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WEDNESDAY WORKFACT: 51 Percent of U.S. Employees Are Quitting Their Jobs. Try These 4 Strategies to Keep Them From Leaving

Founder and Chief Human Officer, Leadership From the Core

Last year, Gallup published the third iteration of its  State of the American Workplace  report, an in-depth  study  created to help business leaders optimize their hiring,  engagement, and performance strategies.

Collecting  data from more than  195,000 U.S.  employees, Gallup scientists asked employees to indicate the top reasons they would consider leaving their firms for a different organization. What floated to the top can be summarized in one distinct sentence:

Their work doesn’t have meaning and purpose.

To give managers  some lucid insight, when your employees don’t get to do what they do best regularly, they exit early; having work with purpose is what workers value most.

Couple that with the fact that only one-third of U.S. employees are engaged in their work and workplace right now, and it should come as no surprise that, according to Gallup’s report,  51 percent of American workers  are actively looking for a different job or watching for openings right now.  

“Employees feel rather indifferent about their job and the work they are being asked to do. Organizations are not giving them compelling reasons to stay,” states the report.

Fixing the problem today.

Steve Taylor,  writing for  Psychology Today, states, “The need for purpose is one the defining characteristics of human beings. Human beings crave purpose, and suffer serious psychological difficulties when we don’t have it. Purpose is a fundamental component of a fulfilling life.”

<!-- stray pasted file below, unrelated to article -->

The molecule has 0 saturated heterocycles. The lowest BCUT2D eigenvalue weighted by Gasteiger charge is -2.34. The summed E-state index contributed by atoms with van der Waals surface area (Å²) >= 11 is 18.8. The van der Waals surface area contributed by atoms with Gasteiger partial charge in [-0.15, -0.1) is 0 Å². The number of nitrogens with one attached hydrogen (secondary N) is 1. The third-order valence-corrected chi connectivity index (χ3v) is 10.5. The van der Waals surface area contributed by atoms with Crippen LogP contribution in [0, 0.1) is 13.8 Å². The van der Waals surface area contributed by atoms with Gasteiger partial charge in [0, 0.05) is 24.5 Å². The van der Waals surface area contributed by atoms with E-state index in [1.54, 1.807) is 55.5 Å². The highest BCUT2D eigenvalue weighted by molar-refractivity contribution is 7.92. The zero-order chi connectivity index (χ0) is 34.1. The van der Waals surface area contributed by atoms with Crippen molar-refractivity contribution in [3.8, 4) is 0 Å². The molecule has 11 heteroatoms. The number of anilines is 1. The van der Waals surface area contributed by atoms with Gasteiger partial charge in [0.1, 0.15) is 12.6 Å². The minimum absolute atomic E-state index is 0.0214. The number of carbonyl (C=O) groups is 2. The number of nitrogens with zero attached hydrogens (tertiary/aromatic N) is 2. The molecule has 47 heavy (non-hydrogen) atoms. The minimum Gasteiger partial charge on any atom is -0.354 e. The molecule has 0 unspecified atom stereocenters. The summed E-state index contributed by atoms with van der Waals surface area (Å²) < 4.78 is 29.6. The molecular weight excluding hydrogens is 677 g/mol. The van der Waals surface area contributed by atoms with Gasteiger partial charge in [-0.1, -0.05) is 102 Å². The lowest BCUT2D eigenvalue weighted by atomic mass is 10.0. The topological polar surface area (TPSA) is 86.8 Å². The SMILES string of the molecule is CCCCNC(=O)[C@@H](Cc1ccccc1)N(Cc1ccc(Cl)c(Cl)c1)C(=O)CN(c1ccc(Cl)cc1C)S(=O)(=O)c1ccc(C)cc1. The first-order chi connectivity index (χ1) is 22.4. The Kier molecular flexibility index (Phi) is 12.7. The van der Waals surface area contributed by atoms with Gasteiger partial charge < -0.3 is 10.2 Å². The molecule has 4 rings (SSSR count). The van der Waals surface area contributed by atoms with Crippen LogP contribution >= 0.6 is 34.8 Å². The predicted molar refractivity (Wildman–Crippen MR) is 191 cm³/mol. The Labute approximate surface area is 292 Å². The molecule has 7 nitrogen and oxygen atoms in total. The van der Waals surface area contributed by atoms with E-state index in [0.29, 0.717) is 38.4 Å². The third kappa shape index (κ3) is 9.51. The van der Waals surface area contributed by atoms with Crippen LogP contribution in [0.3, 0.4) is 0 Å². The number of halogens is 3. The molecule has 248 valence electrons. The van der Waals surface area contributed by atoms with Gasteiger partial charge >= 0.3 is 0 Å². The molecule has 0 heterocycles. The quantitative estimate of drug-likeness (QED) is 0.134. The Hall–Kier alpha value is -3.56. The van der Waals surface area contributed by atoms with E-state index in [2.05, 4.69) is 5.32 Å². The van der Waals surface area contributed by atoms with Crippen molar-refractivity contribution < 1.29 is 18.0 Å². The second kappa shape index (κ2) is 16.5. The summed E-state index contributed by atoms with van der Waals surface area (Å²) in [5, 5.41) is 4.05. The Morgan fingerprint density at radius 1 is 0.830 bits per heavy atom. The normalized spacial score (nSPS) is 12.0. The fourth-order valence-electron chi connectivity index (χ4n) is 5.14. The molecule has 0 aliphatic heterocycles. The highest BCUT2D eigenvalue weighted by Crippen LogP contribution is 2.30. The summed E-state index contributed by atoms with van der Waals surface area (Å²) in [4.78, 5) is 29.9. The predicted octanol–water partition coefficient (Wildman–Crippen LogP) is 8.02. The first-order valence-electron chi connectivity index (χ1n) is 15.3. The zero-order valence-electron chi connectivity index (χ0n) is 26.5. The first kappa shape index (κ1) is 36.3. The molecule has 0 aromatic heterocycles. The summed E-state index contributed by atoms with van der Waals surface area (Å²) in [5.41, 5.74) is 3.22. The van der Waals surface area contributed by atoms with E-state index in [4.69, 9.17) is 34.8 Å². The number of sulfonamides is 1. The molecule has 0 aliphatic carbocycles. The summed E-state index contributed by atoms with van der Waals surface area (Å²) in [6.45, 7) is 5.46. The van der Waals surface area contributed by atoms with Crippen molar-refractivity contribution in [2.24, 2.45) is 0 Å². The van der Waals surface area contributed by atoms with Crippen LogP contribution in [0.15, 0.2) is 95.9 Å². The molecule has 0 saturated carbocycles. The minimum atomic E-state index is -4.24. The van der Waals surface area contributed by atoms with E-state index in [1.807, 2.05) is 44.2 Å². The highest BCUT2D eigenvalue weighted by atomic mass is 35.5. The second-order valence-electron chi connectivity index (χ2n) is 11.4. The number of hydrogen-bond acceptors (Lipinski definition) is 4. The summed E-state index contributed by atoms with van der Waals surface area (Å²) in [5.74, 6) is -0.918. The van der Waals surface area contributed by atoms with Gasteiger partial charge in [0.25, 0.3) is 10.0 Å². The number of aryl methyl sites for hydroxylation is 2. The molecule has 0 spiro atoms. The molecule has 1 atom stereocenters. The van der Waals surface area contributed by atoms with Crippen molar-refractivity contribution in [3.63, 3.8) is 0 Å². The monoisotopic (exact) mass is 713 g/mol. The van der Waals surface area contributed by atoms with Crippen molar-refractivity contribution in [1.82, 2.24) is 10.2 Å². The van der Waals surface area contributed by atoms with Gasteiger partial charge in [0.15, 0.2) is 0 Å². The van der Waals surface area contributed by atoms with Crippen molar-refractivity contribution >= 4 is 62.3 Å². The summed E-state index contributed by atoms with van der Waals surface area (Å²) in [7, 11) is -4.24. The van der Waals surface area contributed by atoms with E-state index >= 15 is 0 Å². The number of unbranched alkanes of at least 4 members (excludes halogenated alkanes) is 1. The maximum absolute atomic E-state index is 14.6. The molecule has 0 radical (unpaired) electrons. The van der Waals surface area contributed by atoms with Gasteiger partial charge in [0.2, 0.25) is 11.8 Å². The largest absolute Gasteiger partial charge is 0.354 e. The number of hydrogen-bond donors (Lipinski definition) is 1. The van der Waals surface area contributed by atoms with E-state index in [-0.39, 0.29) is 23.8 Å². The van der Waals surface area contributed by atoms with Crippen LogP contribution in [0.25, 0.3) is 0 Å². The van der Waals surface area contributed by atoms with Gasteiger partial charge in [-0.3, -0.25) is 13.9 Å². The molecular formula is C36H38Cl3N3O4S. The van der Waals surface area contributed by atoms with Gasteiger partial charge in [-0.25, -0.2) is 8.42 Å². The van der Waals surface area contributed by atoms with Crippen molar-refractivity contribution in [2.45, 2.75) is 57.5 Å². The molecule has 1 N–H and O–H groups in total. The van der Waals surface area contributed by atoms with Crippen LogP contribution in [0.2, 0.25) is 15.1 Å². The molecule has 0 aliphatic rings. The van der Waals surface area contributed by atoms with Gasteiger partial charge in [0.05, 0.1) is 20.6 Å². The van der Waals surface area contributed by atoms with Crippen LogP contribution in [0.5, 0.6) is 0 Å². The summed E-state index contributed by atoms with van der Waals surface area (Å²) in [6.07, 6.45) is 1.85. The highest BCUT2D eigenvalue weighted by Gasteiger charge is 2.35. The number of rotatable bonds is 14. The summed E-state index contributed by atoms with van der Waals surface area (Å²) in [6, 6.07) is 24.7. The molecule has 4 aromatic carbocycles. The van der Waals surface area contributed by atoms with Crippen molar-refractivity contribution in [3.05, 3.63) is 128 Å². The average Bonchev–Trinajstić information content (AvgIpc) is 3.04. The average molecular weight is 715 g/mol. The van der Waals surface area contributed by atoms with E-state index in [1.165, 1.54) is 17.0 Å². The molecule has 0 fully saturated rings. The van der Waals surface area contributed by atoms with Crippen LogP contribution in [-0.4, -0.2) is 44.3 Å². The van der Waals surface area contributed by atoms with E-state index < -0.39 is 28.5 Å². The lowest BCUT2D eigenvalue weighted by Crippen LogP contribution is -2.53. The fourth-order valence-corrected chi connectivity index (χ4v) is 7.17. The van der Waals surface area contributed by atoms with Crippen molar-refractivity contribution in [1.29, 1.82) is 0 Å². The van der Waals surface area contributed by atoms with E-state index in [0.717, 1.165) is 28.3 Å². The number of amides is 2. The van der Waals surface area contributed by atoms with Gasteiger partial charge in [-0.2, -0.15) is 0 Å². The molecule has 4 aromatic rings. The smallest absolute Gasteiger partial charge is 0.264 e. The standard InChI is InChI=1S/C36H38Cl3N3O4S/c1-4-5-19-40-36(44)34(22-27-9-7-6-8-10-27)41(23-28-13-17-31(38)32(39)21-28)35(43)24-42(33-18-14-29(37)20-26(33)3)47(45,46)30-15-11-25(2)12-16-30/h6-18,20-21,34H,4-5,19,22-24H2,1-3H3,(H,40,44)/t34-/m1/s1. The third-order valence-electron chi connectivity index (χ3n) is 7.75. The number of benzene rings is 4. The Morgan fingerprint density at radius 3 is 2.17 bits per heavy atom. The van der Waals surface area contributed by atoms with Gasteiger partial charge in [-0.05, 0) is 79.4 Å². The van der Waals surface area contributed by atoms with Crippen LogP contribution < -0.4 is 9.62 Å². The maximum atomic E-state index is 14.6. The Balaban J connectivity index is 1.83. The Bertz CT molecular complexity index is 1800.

That’s an alarming quote, since most of us spend the majority of our awake time at work. To close the  wide gap between work and lack of purpose,  Gallup says employees will do their best by integrating  their biggest strengths: talent (the natural capacity for excellence); skills (what they can do); and  knowledge (what they know).

People love to use their unique talents, skills, and knowledge, but conventional managers typically lack the capacity to know how to create the environment for this to take place.

Let’s practically illustrate  what truly engaging and human-centered leaders  do differently to keep their  employees from jumping ship.

1. They get to know their people to discover their strengths.

This is the most obvious first step for all managers, whatever their level: finding out the talents, skills, and knowledge  of their employees. Great leaders will leverage close relationships with employees by finding out what their strengths are  and bringing out the best in their employees. Once they truly understand their employees’ God-given talents, they’ll begin to craft and assign  meaningful work that goes beyond a static  job description.

2. They match their employees’ roles to their  strengths.

To get employees to “do what I do best” along with a sense of purpose, managers must match the right person with the right role. Gallup states that “when employees are a mismatch for their role and organization, they often struggle to succeed or become bored and restless.”  Workers want roles that allow them to make the most of their strengths.

3. They help them find another job  inside the company.

 Exceptional managers allow their best people to move around the organization. They’ll craft new job roles for them and  expand work to play to their strengths  and keep things interesting.  So, let them know they have options to stay within the organization without having to leave.

4. They practice the “stay interview”  method.

We’ve all heard of the traditional  exit-interview questions once an employee quits. Research found that what is shared in these exit interviews is seldom used to improve the organization–it’s an  obsolete formality. Great leaders, on the other hand,  ask  stay-interview questions  like:  What do you like about your job? What don’t you like about your job? What work are you interested in doing? Do you feel your strengths are being used to their full potential? What would give you more purpose in your role? These are the types of future-focused questions that will spark  discussions about engaging and retaining  your top performers before they emotionally check out and start looking for other opportunities.